A year or so after we moved into our house, there was a knock on the door.
The man who knocked had a question, because our homes had been rehabbed
on the same program, the same year, and he had had serious problems with
We had had a different contractor (the city picked the bids, we had no say), and
had to tell him that although our outfit was not the most competent, they were
not crooks, and we couldn't help him with his case. He was very pleasant, we
chatted a while, and he went his way.
A couple of days later, he came back. He was a master gardener and had
noticed that we had put in some fruit trees inside our back fence, and he
wanted to know if we would like to have a new, dwarf apple tree for the side
front of the yard. We accepted that kind offer, and it was planted and tended;
we anticipated delicious apples, knowing that it would have to grow at least a
year or two, possibly three, before it could bear any fruit.
Then one day in its second season, a couple of neighborhood boys were
roaming around and showing off, and one decided to play Jack-be-nimble with
our little tree. He took a running start, leaping as high as he could, and utterly
failed to clear the top of it; in fact he broke it in two, leaving the upper portion,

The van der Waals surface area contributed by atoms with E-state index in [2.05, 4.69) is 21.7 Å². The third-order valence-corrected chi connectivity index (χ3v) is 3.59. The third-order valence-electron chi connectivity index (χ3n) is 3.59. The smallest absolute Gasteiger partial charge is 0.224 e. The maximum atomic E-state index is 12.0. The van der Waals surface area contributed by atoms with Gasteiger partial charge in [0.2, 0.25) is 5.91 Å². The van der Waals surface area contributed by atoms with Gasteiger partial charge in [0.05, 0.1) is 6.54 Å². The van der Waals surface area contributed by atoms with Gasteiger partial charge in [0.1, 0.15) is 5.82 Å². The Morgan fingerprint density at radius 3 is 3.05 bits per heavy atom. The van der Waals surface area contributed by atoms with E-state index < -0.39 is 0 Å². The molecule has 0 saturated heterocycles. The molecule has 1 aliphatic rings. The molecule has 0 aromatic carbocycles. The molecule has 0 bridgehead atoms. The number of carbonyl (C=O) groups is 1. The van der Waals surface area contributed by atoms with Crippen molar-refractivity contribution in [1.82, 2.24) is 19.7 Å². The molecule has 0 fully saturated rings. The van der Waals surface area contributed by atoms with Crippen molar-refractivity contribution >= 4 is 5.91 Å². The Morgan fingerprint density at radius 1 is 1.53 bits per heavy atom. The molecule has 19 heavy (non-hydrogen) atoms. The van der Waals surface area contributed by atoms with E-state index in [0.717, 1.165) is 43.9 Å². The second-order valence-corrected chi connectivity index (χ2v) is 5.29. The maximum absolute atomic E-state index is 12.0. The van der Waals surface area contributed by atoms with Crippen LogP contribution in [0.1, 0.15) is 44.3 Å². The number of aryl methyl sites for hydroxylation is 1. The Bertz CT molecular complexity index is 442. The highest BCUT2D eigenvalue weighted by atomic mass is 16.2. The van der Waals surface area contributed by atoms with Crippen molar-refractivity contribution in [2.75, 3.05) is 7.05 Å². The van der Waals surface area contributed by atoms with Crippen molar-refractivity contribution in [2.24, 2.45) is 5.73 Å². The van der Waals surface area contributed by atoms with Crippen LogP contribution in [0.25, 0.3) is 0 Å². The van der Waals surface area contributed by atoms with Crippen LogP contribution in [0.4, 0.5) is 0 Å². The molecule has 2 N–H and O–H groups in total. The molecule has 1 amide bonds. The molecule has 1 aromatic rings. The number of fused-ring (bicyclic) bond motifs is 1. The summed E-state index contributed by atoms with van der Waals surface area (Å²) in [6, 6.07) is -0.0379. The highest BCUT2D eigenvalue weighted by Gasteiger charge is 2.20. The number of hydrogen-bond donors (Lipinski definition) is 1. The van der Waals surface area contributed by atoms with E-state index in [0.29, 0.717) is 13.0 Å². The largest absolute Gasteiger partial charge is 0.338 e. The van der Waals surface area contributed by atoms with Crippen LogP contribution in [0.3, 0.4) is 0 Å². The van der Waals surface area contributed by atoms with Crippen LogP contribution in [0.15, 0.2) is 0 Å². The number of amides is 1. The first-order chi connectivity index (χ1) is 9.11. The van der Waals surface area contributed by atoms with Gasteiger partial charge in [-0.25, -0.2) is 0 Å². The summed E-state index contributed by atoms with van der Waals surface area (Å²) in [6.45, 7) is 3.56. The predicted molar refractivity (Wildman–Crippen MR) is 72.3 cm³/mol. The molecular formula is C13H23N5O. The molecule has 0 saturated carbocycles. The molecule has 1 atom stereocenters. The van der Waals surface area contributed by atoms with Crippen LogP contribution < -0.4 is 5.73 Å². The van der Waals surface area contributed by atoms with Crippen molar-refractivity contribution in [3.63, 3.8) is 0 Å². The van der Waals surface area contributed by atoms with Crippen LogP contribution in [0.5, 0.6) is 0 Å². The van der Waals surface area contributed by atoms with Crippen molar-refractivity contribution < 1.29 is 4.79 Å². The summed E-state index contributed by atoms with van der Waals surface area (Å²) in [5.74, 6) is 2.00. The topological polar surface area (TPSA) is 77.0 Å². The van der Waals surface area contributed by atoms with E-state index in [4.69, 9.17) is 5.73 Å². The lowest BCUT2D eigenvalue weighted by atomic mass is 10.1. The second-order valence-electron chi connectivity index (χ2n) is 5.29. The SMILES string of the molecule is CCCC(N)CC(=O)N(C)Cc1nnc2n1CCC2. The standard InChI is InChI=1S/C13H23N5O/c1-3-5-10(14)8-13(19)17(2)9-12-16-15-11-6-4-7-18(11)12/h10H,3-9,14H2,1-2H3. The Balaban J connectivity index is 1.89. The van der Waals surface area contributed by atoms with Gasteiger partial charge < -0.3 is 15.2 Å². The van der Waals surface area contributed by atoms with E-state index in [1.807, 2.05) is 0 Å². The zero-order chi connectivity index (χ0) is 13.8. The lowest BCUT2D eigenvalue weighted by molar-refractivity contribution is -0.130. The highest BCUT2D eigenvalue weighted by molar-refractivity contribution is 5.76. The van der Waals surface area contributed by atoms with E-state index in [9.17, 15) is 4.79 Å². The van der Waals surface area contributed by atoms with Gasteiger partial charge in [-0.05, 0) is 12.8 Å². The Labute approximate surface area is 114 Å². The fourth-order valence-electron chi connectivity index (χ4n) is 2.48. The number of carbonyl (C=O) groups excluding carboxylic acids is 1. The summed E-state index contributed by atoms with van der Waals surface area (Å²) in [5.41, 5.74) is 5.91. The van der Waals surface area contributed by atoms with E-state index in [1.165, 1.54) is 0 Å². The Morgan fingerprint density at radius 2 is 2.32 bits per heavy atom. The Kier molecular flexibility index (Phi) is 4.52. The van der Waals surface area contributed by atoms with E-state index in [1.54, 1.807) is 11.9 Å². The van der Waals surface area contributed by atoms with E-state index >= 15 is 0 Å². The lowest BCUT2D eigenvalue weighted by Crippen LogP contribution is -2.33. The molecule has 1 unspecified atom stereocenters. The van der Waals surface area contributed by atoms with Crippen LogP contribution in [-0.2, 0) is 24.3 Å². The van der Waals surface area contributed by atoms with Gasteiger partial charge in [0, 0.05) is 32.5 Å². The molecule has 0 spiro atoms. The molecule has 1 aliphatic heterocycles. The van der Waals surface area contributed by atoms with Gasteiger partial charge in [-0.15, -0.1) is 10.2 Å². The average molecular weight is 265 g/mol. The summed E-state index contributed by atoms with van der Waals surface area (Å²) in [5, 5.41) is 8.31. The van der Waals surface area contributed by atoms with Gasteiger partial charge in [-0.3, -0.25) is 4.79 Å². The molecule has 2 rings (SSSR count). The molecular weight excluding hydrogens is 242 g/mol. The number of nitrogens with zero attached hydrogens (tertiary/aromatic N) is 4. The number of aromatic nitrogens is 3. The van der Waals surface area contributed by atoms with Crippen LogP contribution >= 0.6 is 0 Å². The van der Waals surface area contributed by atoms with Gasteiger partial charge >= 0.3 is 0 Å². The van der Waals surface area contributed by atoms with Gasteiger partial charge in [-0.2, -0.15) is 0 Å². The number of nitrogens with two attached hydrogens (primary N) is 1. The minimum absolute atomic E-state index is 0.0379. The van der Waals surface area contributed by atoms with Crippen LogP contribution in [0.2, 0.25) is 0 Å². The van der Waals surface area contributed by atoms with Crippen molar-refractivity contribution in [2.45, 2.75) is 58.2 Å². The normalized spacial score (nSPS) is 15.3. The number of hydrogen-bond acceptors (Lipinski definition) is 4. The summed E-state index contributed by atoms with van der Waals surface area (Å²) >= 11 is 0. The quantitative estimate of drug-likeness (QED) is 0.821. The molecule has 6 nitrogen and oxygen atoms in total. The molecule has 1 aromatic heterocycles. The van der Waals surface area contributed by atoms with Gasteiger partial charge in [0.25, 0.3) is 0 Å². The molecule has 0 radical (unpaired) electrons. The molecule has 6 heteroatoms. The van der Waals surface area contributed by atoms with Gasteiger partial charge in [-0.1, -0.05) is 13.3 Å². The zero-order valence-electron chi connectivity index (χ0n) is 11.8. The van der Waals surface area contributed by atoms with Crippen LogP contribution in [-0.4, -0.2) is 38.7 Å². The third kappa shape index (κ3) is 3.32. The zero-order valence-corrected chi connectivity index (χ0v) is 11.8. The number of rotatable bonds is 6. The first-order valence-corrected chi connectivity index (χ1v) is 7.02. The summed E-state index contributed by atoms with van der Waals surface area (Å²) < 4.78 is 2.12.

which included every tender branch it had, dangling by a thin strip to the
When my husband came home, he was very angry, and his first impulse when
he saw what had happened was to storm over to somebody's parents. I hadn't
seen the action, or I certainly would have intercepted this kid and sent him on
his way before he could take that flying leap.
Our only witness was a child, and I'm not sure we even knew which house to
go to because the boy didn't live on our block. This little tree had been a gift,
and we looked forward to having apples that would be used for pies, cakes, and
applesauce through many years to come. Now it was destroyed through a
childish, thoughtless impulse.
However, on careful inspection, there was one little nub below the break -- not
a branch, but a possibility.
We agreed to watch and see. My husband carefully trimmed the devastated top
off clean and watered the remnant of the little tree, and hoped.
One of our daughter's friends came by a few weeks later, and asked her why we
were growing a stick in our yard. Our daughter replied that it wasn't a stick; it
was her dad's baby apple tree. The friend reacted with complete disdain.
"That's not a tree, it's a stick! It will never doanything. You should get rid of
it. Your yard would look much better without it. It's just going to die."
That remnant did not die, and the little nub began to send out shoots of
green. They were very few and small that first season, but they gave us
hope. They steadily increased, and multiplied, with time, and though the nub
was only meant to be a branch, sending out to one side, it became the support
of everything that grew out of it, and tilted the little tree-that-came perilously
towards the ground with all the weight.
We were afraid that its lopsided growth would cause the roots of the tree to pull
out from its other side and topple it, after everything that had happened, so we